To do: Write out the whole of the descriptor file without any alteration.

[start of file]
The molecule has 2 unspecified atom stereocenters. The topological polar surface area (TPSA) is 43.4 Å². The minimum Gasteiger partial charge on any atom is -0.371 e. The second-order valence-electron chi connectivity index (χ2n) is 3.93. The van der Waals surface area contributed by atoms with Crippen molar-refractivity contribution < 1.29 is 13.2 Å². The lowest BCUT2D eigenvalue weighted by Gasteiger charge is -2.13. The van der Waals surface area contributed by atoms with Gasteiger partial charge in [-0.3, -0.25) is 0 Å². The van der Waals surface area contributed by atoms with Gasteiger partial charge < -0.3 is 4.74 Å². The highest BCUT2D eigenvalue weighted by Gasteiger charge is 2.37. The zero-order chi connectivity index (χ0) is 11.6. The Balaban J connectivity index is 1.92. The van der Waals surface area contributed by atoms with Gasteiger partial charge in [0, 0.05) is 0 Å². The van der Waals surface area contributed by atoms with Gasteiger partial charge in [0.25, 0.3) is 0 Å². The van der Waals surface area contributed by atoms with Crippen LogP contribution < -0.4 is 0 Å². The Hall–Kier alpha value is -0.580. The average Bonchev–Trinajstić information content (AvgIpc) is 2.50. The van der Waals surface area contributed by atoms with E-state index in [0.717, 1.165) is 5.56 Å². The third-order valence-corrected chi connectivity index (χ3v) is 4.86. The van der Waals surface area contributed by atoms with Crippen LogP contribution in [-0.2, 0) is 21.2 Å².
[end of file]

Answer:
The molecule has 2 unspecified atom stereocenters. The topological polar surface area (TPSA) is 43.4 Å². The minimum Gasteiger partial charge on any atom is -0.371 e. The second-order valence-electron chi connectivity index (χ2n) is 3.93. The van der Waals surface area contributed by atoms with Crippen molar-refractivity contribution < 1.29 is 13.2 Å². The lowest BCUT2D eigenvalue weighted by Gasteiger charge is -2.13. The van der Waals surface area contributed by atoms with Gasteiger partial charge in [-0.3, -0.25) is 0 Å². The van der Waals surface area contributed by atoms with Gasteiger partial charge < -0.3 is 4.74 Å². The highest BCUT2D eigenvalue weighted by Gasteiger charge is 2.37. The zero-order chi connectivity index (χ0) is 11.6. The Balaban J connectivity index is 1.92. The van der Waals surface area contributed by atoms with Gasteiger partial charge in [0, 0.05) is 0 Å². The van der Waals surface area contributed by atoms with Gasteiger partial charge in [0.25, 0.3) is 0 Å². The van der Waals surface area contributed by atoms with Crippen LogP contribution < -0.4 is 0 Å². The Hall–Kier alpha value is -0.580. The average Bonchev–Trinajstić information content (AvgIpc) is 2.50. The van der Waals surface area contributed by atoms with E-state index in [0.717, 1.165) is 5.56 Å². The third-order valence-corrected chi connectivity index (χ3v) is 4.86. The van der Waals surface area contributed by atoms with Crippen LogP contribution in [-0.2, 0) is 21.2 Å².